It’s always a journey with design. We try to make it an enjoyable journey but it’s always a journey. You go from just learning about this person and it being an abstract idea to really pinning it down and how to then express it to the general public. For me, you were just really open and you didn’t panic by the idea of it being a journey. If there were things that you didn’t like, it doesn’t matter. That’s life. Working calmly through that process with me is a dream. I really enjoyed our project together.
Likewise. Katie, one of the things that I’m really interested in is what is the single thing that you do in your work across both companies that really, really floats your boat, if you can name one? That might be hard to answer.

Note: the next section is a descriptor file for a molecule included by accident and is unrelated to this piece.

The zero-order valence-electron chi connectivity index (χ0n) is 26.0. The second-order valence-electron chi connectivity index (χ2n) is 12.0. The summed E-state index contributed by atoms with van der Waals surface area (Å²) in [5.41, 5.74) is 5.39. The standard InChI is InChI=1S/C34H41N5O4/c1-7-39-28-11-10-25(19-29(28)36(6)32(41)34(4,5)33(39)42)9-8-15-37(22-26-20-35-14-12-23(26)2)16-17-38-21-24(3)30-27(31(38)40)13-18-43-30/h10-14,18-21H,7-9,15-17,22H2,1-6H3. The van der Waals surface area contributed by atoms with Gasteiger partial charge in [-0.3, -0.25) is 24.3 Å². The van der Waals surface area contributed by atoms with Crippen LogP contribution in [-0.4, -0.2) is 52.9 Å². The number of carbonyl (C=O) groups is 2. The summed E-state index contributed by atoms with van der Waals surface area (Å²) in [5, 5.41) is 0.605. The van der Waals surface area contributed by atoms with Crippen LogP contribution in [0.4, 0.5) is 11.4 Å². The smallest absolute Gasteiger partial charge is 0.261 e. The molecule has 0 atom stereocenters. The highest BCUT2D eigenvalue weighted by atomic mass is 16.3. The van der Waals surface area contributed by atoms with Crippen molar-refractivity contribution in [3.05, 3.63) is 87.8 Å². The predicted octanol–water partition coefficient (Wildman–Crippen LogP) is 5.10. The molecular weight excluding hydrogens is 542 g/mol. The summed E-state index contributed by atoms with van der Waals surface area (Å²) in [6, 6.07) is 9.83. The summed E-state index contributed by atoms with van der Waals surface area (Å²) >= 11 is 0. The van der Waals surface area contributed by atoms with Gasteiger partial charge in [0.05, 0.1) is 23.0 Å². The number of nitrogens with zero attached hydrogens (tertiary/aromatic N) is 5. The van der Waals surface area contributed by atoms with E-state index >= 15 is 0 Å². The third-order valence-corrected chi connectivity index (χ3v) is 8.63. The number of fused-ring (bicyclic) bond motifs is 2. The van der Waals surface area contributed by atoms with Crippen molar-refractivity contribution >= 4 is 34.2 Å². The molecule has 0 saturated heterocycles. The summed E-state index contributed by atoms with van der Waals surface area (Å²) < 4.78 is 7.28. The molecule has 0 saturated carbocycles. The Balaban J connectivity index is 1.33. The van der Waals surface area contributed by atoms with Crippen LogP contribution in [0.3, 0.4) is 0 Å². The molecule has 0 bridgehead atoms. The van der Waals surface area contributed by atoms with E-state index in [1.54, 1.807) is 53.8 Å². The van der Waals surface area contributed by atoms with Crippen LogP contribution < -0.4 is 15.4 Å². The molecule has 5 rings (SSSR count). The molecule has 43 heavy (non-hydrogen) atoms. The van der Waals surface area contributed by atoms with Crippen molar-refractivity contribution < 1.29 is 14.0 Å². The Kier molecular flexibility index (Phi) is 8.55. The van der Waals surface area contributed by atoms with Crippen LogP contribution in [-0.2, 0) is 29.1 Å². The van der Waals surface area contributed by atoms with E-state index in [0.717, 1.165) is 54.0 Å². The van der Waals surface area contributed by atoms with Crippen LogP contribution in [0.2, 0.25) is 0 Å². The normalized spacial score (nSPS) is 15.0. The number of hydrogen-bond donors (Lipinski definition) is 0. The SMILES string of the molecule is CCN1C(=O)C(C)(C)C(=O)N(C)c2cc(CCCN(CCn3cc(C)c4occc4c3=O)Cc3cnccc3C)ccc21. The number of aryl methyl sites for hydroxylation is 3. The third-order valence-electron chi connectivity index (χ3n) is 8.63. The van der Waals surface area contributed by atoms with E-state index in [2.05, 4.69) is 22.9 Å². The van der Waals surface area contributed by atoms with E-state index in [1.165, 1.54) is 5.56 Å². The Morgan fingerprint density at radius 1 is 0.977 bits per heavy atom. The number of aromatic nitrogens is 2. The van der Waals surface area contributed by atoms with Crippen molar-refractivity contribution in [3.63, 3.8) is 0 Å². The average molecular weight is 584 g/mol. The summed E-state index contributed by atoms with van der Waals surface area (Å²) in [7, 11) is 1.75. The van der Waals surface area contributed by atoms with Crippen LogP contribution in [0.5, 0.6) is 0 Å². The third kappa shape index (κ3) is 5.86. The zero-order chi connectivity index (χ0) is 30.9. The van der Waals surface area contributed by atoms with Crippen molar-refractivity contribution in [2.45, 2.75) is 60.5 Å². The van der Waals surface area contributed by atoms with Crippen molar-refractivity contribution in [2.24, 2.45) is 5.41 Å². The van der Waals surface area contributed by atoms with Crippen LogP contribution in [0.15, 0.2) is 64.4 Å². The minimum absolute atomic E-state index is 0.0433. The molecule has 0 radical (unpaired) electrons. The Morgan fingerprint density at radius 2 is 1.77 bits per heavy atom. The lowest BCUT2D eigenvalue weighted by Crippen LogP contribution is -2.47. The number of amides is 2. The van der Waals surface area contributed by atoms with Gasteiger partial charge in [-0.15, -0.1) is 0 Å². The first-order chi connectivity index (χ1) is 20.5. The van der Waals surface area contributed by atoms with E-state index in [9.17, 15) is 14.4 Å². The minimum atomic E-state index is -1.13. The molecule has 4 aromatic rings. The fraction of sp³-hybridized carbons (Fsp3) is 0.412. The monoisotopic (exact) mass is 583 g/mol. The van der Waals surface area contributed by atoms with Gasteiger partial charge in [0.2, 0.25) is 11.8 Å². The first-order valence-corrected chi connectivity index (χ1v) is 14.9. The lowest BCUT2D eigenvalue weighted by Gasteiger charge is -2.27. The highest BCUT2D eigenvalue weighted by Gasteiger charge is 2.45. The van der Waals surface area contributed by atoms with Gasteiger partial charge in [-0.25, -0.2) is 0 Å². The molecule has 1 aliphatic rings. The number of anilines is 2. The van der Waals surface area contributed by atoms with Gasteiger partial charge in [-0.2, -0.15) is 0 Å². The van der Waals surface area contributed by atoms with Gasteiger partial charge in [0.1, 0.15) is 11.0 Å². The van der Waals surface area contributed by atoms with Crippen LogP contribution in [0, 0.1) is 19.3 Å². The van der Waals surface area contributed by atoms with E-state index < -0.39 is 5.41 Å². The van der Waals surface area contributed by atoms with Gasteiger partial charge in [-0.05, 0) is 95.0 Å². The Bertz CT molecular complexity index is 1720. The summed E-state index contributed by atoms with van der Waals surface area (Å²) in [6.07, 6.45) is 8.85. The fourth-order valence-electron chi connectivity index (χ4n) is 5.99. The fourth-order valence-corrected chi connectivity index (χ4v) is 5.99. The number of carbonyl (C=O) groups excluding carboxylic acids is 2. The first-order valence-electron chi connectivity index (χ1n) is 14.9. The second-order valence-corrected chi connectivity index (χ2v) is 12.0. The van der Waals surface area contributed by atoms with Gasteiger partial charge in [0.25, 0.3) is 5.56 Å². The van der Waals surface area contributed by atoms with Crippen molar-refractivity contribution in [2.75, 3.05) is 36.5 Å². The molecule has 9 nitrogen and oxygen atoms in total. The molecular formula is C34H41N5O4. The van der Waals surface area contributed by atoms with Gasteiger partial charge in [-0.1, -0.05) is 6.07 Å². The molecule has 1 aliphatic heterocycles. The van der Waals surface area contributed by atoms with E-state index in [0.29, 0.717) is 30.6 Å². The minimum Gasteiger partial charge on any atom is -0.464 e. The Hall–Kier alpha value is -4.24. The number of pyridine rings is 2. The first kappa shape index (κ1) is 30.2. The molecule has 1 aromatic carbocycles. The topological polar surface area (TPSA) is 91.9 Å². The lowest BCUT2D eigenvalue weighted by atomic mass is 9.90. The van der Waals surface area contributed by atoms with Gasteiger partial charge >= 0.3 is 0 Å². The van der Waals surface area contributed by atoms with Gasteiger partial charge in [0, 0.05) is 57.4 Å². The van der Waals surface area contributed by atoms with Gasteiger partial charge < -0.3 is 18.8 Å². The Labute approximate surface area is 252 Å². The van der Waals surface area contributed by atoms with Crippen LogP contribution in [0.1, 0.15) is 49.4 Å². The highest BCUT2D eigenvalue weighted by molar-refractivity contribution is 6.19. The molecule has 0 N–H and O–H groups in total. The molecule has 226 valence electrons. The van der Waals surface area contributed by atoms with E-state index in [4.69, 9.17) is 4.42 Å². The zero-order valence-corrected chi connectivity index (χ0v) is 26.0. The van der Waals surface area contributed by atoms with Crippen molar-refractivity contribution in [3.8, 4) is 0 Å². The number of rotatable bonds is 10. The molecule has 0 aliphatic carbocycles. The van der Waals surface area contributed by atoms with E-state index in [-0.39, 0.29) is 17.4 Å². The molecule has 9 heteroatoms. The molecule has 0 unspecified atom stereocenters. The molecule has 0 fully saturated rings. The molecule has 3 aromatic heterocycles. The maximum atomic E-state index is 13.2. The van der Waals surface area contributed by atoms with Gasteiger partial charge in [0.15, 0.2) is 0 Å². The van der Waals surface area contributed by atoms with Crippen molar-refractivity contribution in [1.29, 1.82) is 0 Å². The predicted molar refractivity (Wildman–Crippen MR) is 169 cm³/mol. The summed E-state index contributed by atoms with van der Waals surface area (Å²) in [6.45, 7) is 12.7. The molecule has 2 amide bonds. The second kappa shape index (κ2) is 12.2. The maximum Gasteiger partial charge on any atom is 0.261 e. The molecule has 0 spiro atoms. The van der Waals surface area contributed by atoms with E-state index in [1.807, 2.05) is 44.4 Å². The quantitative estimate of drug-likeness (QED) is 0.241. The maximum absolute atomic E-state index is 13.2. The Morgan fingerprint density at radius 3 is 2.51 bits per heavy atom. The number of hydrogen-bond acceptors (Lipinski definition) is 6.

It is and it isn’t. It’s so interesting because sometimes you’re stalled and you’re just like, “I don’t know what I’m doing anymore. I don’t really fancy doing that. I don’t fancy doing that,” and listening to what you really do fancy. Every single time, the thing that lights me up is coming up with new ideas for solving problems, whether it’s a new product or coming up with a graphical direction for a new brand. Those things actually still do really ignite me. If somebody tells me their story and I just get so full of inspiration from that, and think how on earth can I tell this really interesting story in about two seconds, which is a massive challenge but one that I absolutely love. I’m a trained product designer. I’m actually an engineer, so I’m an industrial designer in engineering. That manifests itself in product design for me. Telling fun stories through products is really where my key thing is. That product can be a website and it can be some photography or it can be an interior scheme. That’s the bit that I really love, to be honest.